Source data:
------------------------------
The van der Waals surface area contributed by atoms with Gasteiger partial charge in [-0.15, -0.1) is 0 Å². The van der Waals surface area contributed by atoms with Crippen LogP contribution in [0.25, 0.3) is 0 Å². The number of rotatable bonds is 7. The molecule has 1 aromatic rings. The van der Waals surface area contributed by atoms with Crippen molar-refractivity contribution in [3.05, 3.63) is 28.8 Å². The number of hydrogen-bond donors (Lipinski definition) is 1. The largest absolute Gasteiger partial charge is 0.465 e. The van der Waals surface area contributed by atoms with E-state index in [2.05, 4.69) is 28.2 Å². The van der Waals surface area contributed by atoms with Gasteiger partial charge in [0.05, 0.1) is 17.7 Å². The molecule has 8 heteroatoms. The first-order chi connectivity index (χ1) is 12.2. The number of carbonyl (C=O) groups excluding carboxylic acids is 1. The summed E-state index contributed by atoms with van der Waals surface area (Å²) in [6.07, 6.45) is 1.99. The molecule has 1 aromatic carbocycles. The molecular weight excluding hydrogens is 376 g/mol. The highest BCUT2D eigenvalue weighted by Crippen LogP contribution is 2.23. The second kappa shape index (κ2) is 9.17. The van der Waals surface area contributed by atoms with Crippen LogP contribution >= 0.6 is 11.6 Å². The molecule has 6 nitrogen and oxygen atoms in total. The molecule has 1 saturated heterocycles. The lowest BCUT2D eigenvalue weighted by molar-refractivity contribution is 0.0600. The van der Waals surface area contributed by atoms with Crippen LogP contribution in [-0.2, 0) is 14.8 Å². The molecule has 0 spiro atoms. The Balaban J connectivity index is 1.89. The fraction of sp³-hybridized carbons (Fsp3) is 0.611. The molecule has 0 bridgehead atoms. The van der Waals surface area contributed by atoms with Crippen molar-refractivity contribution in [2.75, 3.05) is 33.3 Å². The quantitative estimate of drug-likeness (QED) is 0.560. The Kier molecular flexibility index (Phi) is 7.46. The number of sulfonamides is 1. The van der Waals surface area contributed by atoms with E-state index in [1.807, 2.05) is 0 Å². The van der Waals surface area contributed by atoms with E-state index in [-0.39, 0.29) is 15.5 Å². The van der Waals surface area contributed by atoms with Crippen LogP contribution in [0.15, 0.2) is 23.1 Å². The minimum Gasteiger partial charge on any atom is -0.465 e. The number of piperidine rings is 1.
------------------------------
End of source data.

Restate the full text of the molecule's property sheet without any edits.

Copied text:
The van der Waals surface area contributed by atoms with Gasteiger partial charge in [-0.15, -0.1) is 0 Å². The van der Waals surface area contributed by atoms with Crippen LogP contribution in [0.25, 0.3) is 0 Å². The number of rotatable bonds is 7. The molecule has 1 aromatic rings. The van der Waals surface area contributed by atoms with Crippen molar-refractivity contribution in [3.05, 3.63) is 28.8 Å². The number of hydrogen-bond donors (Lipinski definition) is 1. The largest absolute Gasteiger partial charge is 0.465 e. The van der Waals surface area contributed by atoms with E-state index in [2.05, 4.69) is 28.2 Å². The van der Waals surface area contributed by atoms with Gasteiger partial charge in [0.05, 0.1) is 17.7 Å². The molecule has 8 heteroatoms. The first-order chi connectivity index (χ1) is 12.2. The number of carbonyl (C=O) groups excluding carboxylic acids is 1. The summed E-state index contributed by atoms with van der Waals surface area (Å²) in [6.07, 6.45) is 1.99. The molecule has 1 aromatic carbocycles. The molecular weight excluding hydrogens is 376 g/mol. The highest BCUT2D eigenvalue weighted by Crippen LogP contribution is 2.23. The second kappa shape index (κ2) is 9.17. The van der Waals surface area contributed by atoms with Crippen LogP contribution >= 0.6 is 11.6 Å². The molecule has 6 nitrogen and oxygen atoms in total. The molecule has 1 saturated heterocycles. The lowest BCUT2D eigenvalue weighted by molar-refractivity contribution is 0.0600. The van der Waals surface area contributed by atoms with Crippen LogP contribution in [-0.2, 0) is 14.8 Å². The molecule has 0 spiro atoms. The Balaban J connectivity index is 1.89. The fraction of sp³-hybridized carbons (Fsp3) is 0.611. The molecule has 0 bridgehead atoms. The van der Waals surface area contributed by atoms with Crippen molar-refractivity contribution in [2.75, 3.05) is 33.3 Å². The quantitative estimate of drug-likeness (QED) is 0.560. The Kier molecular flexibility index (Phi) is 7.46. The number of sulfonamides is 1. The van der Waals surface area contributed by atoms with E-state index in [1.807, 2.05) is 0 Å². The van der Waals surface area contributed by atoms with E-state index in [-0.39, 0.29) is 15.5 Å². The van der Waals surface area contributed by atoms with Crippen LogP contribution in [0.15, 0.2) is 23.1 Å². The minimum Gasteiger partial charge on any atom is -0.465 e. The number of piperidine rings is 1.